While working on a B.A. in linguistics at Rice, Conrey wanted to study the variation in spoken American English in certain regions of the U.S. "I lived in a lot of different areas of the country as a kid and was exposed to many different ways of talking, so this topic was really fascinating," Conrey said. "We know from sociolinguistics the study of language variation and change that a great deal of phonetic variation occurs even within a single language."
She cited as an example a language variation known as a "vowel merger," in which two vowels with different pronunciation in one dialect of a language are merged, or not distinguished in pronunciation, in another dialect. The pin/pen merger, in which "i" and "e" are both pronounced like "i" before nasal sounds like "n" and "m" but not in other contexts, is often heard in Southern states and Texas, where a merged-dialect speaker might sound like they're pronouncing both "pin" and "pen" as "pin" to an unmerged-dialect speaker. The merged-dialect speaker is unlikely to be aware of the lack of distinction between the two sounds.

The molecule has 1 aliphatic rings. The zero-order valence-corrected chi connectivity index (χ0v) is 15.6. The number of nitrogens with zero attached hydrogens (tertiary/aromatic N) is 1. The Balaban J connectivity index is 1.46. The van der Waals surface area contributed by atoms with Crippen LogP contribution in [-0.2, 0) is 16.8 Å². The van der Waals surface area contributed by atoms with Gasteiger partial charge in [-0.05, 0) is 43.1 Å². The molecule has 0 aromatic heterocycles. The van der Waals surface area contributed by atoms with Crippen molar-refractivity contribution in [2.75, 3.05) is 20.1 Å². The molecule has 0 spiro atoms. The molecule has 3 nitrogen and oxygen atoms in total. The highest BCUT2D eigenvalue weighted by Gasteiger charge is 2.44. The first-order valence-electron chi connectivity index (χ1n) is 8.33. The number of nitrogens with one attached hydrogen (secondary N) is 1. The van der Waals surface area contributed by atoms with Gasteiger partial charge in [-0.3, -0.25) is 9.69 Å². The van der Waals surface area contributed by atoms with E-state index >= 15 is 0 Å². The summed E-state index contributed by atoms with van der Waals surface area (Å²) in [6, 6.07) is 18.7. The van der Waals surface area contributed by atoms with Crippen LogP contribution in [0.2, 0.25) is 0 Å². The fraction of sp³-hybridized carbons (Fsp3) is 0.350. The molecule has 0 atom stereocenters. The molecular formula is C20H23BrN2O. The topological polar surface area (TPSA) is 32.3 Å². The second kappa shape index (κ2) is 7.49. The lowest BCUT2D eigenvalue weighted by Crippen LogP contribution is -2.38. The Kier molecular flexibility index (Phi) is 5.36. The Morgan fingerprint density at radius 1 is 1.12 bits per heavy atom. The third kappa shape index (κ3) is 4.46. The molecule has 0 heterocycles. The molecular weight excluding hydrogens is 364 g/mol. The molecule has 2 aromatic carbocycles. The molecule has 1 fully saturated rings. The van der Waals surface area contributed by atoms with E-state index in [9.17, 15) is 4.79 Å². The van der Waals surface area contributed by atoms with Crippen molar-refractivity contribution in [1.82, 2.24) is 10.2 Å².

"Our study was interested in figuring out what happens in the brain when people who speak these different dialects hear similar sounds pronounced," said Conrey, who received funding from the Rice University Undergraduate Scholars Program. She consulted with Rice's Nancy Niedzielski and Geoffrey Potts on how to do the research for her honors thesis. Niedzielski is an assistant pro
Contact: B.J. Almond